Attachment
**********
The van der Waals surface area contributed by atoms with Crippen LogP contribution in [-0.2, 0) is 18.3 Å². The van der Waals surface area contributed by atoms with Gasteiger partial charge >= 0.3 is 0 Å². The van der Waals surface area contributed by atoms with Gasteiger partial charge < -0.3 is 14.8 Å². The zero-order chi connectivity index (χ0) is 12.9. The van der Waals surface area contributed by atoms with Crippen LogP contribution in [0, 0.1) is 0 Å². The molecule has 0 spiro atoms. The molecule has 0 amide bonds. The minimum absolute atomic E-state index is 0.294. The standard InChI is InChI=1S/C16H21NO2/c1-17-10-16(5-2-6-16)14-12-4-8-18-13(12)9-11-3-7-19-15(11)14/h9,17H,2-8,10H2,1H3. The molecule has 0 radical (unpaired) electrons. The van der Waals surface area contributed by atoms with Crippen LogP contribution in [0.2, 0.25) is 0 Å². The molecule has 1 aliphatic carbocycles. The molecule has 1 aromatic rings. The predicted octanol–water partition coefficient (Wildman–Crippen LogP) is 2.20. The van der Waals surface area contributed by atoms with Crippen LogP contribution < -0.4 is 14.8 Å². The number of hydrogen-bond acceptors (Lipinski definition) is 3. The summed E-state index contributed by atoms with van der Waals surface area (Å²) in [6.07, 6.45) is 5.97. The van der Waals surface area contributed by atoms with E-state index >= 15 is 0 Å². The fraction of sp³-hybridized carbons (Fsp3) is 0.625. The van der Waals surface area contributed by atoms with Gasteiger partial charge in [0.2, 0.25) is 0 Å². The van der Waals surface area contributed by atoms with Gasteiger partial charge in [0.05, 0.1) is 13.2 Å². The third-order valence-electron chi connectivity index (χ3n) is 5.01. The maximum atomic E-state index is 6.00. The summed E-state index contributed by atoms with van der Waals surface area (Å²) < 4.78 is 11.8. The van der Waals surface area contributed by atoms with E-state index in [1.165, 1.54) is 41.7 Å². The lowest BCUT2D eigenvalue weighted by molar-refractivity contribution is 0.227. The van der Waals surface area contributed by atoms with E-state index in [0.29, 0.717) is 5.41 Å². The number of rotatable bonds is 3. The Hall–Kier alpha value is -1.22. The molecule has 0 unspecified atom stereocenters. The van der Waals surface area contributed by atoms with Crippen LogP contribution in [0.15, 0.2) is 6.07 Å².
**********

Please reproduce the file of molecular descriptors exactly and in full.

The van der Waals surface area contributed by atoms with Crippen LogP contribution in [-0.2, 0) is 18.3 Å². The van der Waals surface area contributed by atoms with Gasteiger partial charge >= 0.3 is 0 Å². The van der Waals surface area contributed by atoms with Gasteiger partial charge < -0.3 is 14.8 Å². The zero-order chi connectivity index (χ0) is 12.9. The van der Waals surface area contributed by atoms with Crippen LogP contribution in [0, 0.1) is 0 Å². The molecule has 0 spiro atoms. The molecule has 0 amide bonds. The minimum absolute atomic E-state index is 0.294. The standard InChI is InChI=1S/C16H21NO2/c1-17-10-16(5-2-6-16)14-12-4-8-18-13(12)9-11-3-7-19-15(11)14/h9,17H,2-8,10H2,1H3. The molecule has 0 radical (unpaired) electrons. The van der Waals surface area contributed by atoms with Crippen LogP contribution in [0.2, 0.25) is 0 Å². The molecule has 1 aliphatic carbocycles. The molecule has 1 aromatic rings. The predicted octanol–water partition coefficient (Wildman–Crippen LogP) is 2.20. The van der Waals surface area contributed by atoms with Crippen LogP contribution < -0.4 is 14.8 Å². The number of hydrogen-bond acceptors (Lipinski definition) is 3. The summed E-state index contributed by atoms with van der Waals surface area (Å²) in [6.07, 6.45) is 5.97. The van der Waals surface area contributed by atoms with E-state index >= 15 is 0 Å². The fraction of sp³-hybridized carbons (Fsp3) is 0.625. The van der Waals surface area contributed by atoms with Gasteiger partial charge in [0.2, 0.25) is 0 Å². The van der Waals surface area contributed by atoms with Gasteiger partial charge in [0.05, 0.1) is 13.2 Å². The third-order valence-electron chi connectivity index (χ3n) is 5.01. The maximum atomic E-state index is 6.00. The summed E-state index contributed by atoms with van der Waals surface area (Å²) < 4.78 is 11.8. The van der Waals surface area contributed by atoms with E-state index in [1.165, 1.54) is 41.7 Å². The lowest BCUT2D eigenvalue weighted by molar-refractivity contribution is 0.227. The van der Waals surface area contributed by atoms with E-state index in [0.29, 0.717) is 5.41 Å². The number of rotatable bonds is 3. The Hall–Kier alpha value is -1.22. The molecule has 0 unspecified atom stereocenters. The van der Waals surface area contributed by atoms with Crippen LogP contribution in [0.15, 0.2) is 6.07 Å².